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Air Force One


Lockheed VC-121E Super Constellation used by President Eisenhower. USAF Museum – U.S. Air Force photo 050322-F-1234P-024 [1], Public Domain.

Is Air Force One a plane that needs to fly long distances?

The US Air Force confirmed in early August that it would buy two Boeing 747-8 Intercontinental airliners and convert them to serve as future Air Force One planes for US presidents.

The decision to buy planes that were already built rather than custom-made aircraft stemmed from President Donald Trump’s push to cut costs.

Trump publicly criticized the Boeing-led program’s cost in December.

Earlier this year, Trump said he would be able to cut a billion dollars from the $4.2 billion Presidential Airlift Recapitalization program, though the White House later said those savings would only amount to “millions.”

Now the exclusion of a key feature to keep expenses down may attract objections from Congress.

“Strangely to me, the Air Force has just announced that the next version of Air Force One will not have in-flight refueling capability. What do you make of that?” Arkansas Republican Sen. Tom Cotton asked Marine Corps Gen. Joseph Dunford on Tuesday, during a hearing to confirm Dunford’s reappointment to chairman of the Joint Chiefs of Staff.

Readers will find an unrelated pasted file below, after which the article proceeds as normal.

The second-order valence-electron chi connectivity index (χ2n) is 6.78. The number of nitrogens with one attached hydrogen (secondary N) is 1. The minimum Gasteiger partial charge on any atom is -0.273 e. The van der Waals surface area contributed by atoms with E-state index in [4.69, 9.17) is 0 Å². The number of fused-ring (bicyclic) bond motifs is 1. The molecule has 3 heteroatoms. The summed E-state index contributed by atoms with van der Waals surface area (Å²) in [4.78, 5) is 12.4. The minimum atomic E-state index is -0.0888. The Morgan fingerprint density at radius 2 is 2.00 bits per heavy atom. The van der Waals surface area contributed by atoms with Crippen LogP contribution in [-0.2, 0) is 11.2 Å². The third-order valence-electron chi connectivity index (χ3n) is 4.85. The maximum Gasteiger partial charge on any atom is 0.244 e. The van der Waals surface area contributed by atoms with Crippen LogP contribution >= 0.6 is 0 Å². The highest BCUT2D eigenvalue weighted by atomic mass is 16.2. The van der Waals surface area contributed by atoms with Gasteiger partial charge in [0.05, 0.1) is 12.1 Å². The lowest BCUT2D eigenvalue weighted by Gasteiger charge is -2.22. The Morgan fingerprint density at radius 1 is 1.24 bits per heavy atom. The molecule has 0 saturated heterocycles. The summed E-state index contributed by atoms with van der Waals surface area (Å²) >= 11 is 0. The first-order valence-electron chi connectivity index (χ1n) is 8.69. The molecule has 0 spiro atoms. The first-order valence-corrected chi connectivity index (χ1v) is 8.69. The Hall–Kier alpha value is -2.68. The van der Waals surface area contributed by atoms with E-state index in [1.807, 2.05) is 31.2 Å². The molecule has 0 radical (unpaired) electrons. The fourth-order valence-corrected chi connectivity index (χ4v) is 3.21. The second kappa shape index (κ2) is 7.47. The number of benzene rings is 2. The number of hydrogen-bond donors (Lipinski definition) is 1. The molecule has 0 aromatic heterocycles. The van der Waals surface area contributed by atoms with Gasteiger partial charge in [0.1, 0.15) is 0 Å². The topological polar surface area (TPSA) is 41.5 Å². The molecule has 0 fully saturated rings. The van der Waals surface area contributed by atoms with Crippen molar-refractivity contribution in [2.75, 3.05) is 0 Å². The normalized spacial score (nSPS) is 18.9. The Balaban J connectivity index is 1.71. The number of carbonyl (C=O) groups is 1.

The problem here is generated by Trump’s flat idiocy. The President doesn’t understand why things like sophisticated airplanes cost a lot of money, and he declared that the new Air Force One was too expensive. Of course, sophisticated airplanes DO cost a lot of money, and the USAF is trying to resolve the problem by refraining from equipping the Presidential aircraft with refueling capabilities. In-flight refueling is, literally, one of the most important things that a Presidential aircraft can have, apart from, say, engines and wings. Consequently, even if the USAF buys the two aircraft in their current condition, it will need to retrofit them, at tremendous expense, at some future point with inflight-refueling capability. This expense will, unsurprisingly, run considerably greater than just building it into the damn planes in the first place.

There is no limit to the amount of taxpayer money you can waste in service of preventing the waste of taxpayer money.

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